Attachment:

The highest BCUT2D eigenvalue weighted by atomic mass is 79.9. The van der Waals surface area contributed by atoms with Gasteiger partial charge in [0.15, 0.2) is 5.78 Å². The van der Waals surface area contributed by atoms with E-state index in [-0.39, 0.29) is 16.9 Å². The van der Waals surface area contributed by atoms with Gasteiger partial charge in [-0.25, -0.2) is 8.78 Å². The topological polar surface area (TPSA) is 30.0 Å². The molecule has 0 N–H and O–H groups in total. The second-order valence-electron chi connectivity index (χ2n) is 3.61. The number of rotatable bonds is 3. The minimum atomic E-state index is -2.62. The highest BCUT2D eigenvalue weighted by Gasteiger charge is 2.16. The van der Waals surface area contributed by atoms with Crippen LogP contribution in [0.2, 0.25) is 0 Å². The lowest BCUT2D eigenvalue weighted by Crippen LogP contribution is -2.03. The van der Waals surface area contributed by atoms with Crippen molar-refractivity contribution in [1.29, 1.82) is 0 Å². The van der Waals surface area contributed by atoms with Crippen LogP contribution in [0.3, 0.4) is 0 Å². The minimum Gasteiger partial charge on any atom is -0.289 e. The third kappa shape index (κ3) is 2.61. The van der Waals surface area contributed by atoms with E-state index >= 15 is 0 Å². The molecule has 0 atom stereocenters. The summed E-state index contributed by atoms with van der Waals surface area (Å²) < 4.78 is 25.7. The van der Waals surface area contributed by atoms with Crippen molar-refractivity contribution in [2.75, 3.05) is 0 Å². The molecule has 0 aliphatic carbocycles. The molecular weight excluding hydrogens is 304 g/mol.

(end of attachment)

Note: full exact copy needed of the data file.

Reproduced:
The highest BCUT2D eigenvalue weighted by atomic mass is 79.9. The van der Waals surface area contributed by atoms with Gasteiger partial charge in [0.15, 0.2) is 5.78 Å². The van der Waals surface area contributed by atoms with E-state index in [-0.39, 0.29) is 16.9 Å². The van der Waals surface area contributed by atoms with Gasteiger partial charge in [-0.25, -0.2) is 8.78 Å². The topological polar surface area (TPSA) is 30.0 Å². The molecule has 0 N–H and O–H groups in total. The second-order valence-electron chi connectivity index (χ2n) is 3.61. The number of rotatable bonds is 3. The minimum atomic E-state index is -2.62. The highest BCUT2D eigenvalue weighted by Gasteiger charge is 2.16. The van der Waals surface area contributed by atoms with Crippen LogP contribution in [0.2, 0.25) is 0 Å². The lowest BCUT2D eigenvalue weighted by Crippen LogP contribution is -2.03. The van der Waals surface area contributed by atoms with Crippen molar-refractivity contribution in [1.29, 1.82) is 0 Å². The van der Waals surface area contributed by atoms with Crippen LogP contribution in [0.3, 0.4) is 0 Å². The minimum Gasteiger partial charge on any atom is -0.289 e. The third kappa shape index (κ3) is 2.61. The van der Waals surface area contributed by atoms with E-state index >= 15 is 0 Å². The molecule has 0 atom stereocenters. The summed E-state index contributed by atoms with van der Waals surface area (Å²) < 4.78 is 25.7. The van der Waals surface area contributed by atoms with Crippen molar-refractivity contribution in [2.75, 3.05) is 0 Å². The molecule has 0 aliphatic carbocycles. The molecular weight excluding hydrogens is 304 g/mol.